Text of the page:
Raleigh, N.C. — Welcome to Today @NCCapitol for Tuesday, May 20, 2014. Here's what you need to know about the General Assembly and elsewhere in state government.
SALUTE: It is Military Appreciation Day. There will be festivities inside and outside the legislative building, culminating with lawmakers adopting a formal resolution during their 1 p.m. sessions.
FIRST UP: The House Finance Committee meets at 8:30 a.m. and will take up changes to the state's unemployment law, several of which were requested by Gov. Pat McCrory. That package includes a change to the state's public records law that would close off certain notices regarding rejected claims that lawyers had been using to find potential clients. The provision had been the subject of controversy between state courts, which ordered the state to continue providing the records, and the U.S. Department of Labor, which said it was a violation of privacy rights to hand them out.
RESTED AND READY: A bill limiting the use of tanning beds by youngsters could have a healthy glow once again after being put in a dark corner in 2013. Teen tanning ban could resurface in 2014
House Bill 18, the “Youth Skin Cancer Prevention Act," would raise the state's minimum age for tanning bed use from 14 to 18. In its current form, it makes no exceptions for parental permission or a medical prescription. The measure faced opposition form the American Suntanning Association, an industry trade group, which convinced senators to sideline the measure last year. The industry has now dropped its opposition, potentially clearing it for a hearing.
IN THE HOUSE: The state House meets at 1 p.m. It is expected to take up a package of tax changes passed out of committee last week. The measure includes a cap on the privilege license taxes cities can charge to businesses and an excise tax on e-cigarettes.
Lawmakers are also scheduled to debate a bill that would keep 16- and 17-year-old offenders in the juvenile justice system. This Raise the Age bill was debated by the House on the last day of session in 2013, but a procedural objection kept it from moving over to the Senate.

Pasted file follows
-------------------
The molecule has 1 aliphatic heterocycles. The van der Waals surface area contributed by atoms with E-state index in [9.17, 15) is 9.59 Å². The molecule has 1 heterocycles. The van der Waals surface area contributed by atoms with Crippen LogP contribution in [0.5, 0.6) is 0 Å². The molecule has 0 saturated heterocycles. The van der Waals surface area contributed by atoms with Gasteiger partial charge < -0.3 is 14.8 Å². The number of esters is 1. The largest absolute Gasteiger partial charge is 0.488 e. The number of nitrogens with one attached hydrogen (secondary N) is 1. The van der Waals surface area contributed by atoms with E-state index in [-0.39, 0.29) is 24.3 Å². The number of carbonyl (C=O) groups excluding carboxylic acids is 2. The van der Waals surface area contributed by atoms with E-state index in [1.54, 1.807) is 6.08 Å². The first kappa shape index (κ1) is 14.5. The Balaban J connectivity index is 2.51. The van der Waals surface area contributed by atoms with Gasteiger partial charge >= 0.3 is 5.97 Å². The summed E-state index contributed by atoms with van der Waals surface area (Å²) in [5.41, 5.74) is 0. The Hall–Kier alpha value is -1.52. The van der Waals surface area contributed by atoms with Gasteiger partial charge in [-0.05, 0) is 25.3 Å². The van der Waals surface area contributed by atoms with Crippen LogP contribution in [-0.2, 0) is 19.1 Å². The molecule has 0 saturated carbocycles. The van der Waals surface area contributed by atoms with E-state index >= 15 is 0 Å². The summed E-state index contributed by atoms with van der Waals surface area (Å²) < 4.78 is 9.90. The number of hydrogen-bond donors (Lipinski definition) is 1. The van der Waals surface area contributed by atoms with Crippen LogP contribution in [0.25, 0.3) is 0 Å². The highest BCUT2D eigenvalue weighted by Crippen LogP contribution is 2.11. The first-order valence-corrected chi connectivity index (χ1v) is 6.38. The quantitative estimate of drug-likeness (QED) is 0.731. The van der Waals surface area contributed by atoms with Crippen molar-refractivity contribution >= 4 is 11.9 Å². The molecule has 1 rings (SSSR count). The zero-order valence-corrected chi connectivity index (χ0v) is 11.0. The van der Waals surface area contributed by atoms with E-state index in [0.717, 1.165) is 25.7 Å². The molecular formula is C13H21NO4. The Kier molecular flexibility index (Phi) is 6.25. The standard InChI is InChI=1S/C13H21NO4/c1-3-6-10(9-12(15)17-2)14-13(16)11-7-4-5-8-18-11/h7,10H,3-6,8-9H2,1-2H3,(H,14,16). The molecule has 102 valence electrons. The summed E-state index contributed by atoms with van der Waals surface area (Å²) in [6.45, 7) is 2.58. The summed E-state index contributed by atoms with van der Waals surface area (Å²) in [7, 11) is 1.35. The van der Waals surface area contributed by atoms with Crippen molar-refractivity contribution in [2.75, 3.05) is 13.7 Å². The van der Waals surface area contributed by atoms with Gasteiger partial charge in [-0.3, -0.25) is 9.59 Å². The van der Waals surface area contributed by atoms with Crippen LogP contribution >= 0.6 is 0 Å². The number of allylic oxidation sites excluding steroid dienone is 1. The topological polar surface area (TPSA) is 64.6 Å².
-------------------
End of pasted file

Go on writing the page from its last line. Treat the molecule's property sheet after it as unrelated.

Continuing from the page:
WRAL.com plans to carry the House session live. Check the Video Central box on the home page.
IN THE SENATE: The Senate floor calendar is sparse. Sen. Trudy Wade, R-Guilford, has reported in a conference committee agreement regarding a minor bill dealing with well contractor licensing, which is the only measure on the calendar.
FRACKING: After the Senate session, the Senate Commerce and Finance committees are poised to take up Senate Bill 786, the "Energy Modernization Act," a measure that would make changes to the state's laws dealing with natural gas drilling. The measure is a mixed bag for industry and environmental groups. Environmentalists are pleased by provisions that would require companies to hand over a list of chemical constituents used in the hydraulic fracturing process, or "fracking," to government, but those chemicals would be kept secret short of an accident. The measure also prohibits local governments from regulating anything having to do with gas drilling.
The Senate Commerce Committee is scheduled to take up this bill at 2 p.m. There is a Senate Finance Committee scheduled at 4 p.m., and it is likely that this bill will be the subject of that meeting as well.
MORE COMMITTEES: Other committee meetings on the calendar include:
SENATE JUDICIARY I (10 a.m.): The committee will take up a measure known at the N.C. Commerce Protection Act. Bill sponsors say that provisions known as "ag gag" legislation, aimed at curbing undercover investigations of animal processing plants, will be removed. The remainder of the bill deals with how and when lawyers can encourage certain types of employment-related litigation.
SENATE ENVIRONMENT (11 a.m.): The committee will be taking up a bill to restrict the ability of local governments to regulate the use, sale, distribution, storage or handling of fertilizer.